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"That coilover is inferior becuase the lower mount can't be adjusted."

"That coilover is inferior becuase the lower mount can't be adjusted." And other things that are incorrect.

Coilover adjustment seems easy. Spin this, rotate that, repeat, repeat, then repeat. While it's not rocket science, there is a lesser science to doing it right. In another blog post, we went into detail on setting up the common dual height adjustable coilovers. I would like to talk about one aspect of dual height adjustable coilover (you know, the one that adjusts via the lower mount, but also the spring perch).

A lot of the coilover options you see on our site have an adjustable lower mount, and a lot of the options you search on google do too. When you go through the set up instructions, you'll see they only mention adjusting height via the lower mount and to not touch the spring preload. One even said "do not adjust the spring perch as damage may occur." Excuse me but what!? If you're looking at coilovers and they tell you not to adjust spring pre-load, 1) they don't know how to adjust coilovers, and B) if they don't know how to adjust coilovers, do they even know how to build them!?

If you haven't seen our blog post about dual height adjustable coilover set up, make sure you read that too. Moving on...let's talk about differences between single and dual height adjustable coilovers.

So what's better, single or dual height adjustable?
This isn't a better or worse design, but maybe what's better for you.

Single height adjustable:

Pros: Usually uses a longer shock body, so it usually has more travel. It's also much easier to set up and dial in ride height because you adjust the perch, that's it. Less moving parts means less can go wrong. the shock is designed for your application specifically.
Cons: As you go lower, you reduce bump travel. This style is generally found in higher end coilovers and not designed for the stance crowd.

Dual height adjustable:

Pros: Uses a shorter shock cartridge that accommodates the folks looking to scrape their front lips going over a leaf on the road. Typically can get really low. Easy to replace individual parts. Generally less expensive.
Cons: As it generally uses a shorter cartridge, there is considerably less travel. Because you primarily lower using the lower mount, you reduce suspension droop travel which greatly decreases grip on hard corners. In some cases, the shock used is the same shock across multiple applications; this is especially true on the less expensive options.

So how do you adjust ride height on a single adjustable?
As I said before, we already talked about the dual adjustable in another blog post, so I wont repeat that info here. Setting ride height on a single adjustable is easy. Really easy. Single adjustables almost always have a helper spring (the thin flat coil spring under the main spring).

When you took the coilovers out of the box the springs should be at zero preload. We set ours with maybe 5mm of preload just to ensure everything is snug during shipping. When you installed, hopefully you may have played with it (or not if you're well behaved)...in any case, go ahead and spin the lock ring out of the way and spin your perch clock wise until there's no tension on the helper spring and there's no space between the helper and perch (thats zero).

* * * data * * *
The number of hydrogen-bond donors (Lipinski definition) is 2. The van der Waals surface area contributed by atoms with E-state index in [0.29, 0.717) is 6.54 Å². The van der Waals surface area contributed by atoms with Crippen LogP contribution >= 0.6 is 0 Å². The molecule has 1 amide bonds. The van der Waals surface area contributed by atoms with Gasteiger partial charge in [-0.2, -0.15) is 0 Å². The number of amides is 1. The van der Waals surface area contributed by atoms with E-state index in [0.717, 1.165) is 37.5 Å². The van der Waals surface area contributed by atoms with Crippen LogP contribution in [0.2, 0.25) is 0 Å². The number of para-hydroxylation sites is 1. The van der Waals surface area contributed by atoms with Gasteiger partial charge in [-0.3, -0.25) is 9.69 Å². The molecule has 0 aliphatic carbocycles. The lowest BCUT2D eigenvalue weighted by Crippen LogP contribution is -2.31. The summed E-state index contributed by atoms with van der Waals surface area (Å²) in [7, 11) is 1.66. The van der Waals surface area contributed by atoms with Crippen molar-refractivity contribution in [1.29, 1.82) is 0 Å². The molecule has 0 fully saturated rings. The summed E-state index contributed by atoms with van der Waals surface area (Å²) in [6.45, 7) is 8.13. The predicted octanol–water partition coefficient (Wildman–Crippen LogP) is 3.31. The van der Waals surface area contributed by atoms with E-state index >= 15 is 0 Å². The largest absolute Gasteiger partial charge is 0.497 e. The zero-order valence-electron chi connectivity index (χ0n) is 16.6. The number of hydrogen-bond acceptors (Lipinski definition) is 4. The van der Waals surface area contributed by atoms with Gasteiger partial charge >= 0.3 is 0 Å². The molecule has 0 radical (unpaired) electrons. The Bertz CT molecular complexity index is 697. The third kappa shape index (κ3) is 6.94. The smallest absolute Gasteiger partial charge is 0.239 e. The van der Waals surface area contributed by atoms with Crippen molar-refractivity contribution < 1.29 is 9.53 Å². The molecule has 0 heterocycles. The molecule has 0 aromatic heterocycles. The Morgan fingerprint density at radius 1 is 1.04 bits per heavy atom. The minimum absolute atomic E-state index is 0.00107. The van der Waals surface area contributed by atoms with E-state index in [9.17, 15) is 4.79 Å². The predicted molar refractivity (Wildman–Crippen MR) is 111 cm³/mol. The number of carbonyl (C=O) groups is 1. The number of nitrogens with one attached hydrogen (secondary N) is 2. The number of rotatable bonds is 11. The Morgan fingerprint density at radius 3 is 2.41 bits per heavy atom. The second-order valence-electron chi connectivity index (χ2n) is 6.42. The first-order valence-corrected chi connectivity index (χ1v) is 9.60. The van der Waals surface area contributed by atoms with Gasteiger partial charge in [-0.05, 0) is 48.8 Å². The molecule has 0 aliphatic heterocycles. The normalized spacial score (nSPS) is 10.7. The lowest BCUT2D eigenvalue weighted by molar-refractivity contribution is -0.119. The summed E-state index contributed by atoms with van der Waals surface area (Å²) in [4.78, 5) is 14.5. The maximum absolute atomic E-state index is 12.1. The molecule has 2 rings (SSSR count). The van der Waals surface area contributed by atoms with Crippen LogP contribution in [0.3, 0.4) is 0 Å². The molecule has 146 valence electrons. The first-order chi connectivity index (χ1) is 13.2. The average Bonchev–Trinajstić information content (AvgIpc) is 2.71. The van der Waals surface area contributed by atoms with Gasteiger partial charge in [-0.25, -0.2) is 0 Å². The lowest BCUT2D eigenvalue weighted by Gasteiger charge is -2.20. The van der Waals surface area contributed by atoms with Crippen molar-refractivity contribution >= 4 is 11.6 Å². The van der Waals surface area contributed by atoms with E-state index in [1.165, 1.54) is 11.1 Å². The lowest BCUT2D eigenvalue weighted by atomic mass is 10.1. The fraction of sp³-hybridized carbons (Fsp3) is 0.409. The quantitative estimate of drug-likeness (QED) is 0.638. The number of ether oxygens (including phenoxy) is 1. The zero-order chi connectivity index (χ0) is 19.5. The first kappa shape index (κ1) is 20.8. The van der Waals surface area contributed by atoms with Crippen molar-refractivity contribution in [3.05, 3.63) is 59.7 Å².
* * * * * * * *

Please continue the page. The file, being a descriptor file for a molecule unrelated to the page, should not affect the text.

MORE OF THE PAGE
Note: There are two ways to do this step...I'll cover one way, and give a brief tutorial on the second.

Ok, the suspension is bolted in place, you've torqued all your bolts with a jack under the arm to relieve tension as you installed (right??) and you're ready to set ride height. Next you're going to put the car on the ground...but, it's going to be low. Ideally, the lowest you'll want to go because any lower and the spring will flop when the suspension drops.

Take a look. Right now your helper is completely compressed and the main spring is compressed about 1/2" or so. If you're happy with the height, you're done. If you want to be an inch higher, lift the car and grab your coilover spanner wrench. Your helper is now fully decompressed and at full length. Measure from the bottom of the perch to the end of the threads below. Lets just say its 3.5" for arguments sake. To add an inch, just rotate the spring perch counter-clockwise until your spacing is 4.5" - you raised it 1 inch from where it sat before. That's literally it. Now, you'll want to drive around, let everything settle in and come back a few days later and readjust.

Second Method:
You're just doing the opposite. When you initially install, rotate the perch all the way up so it completely compresses the helper. Set it on the ground, and if you want to be 2" lower than where it is right now, just rotate the spring perch clock-wise 2 inches. Done.

I personally prefer the single adjustables. I think it's easier to set up. In fact, we are slowly rolling out single adjustable coilovers across the board; at least in the ST, SX, and GR models. 

Questions? Comment below!

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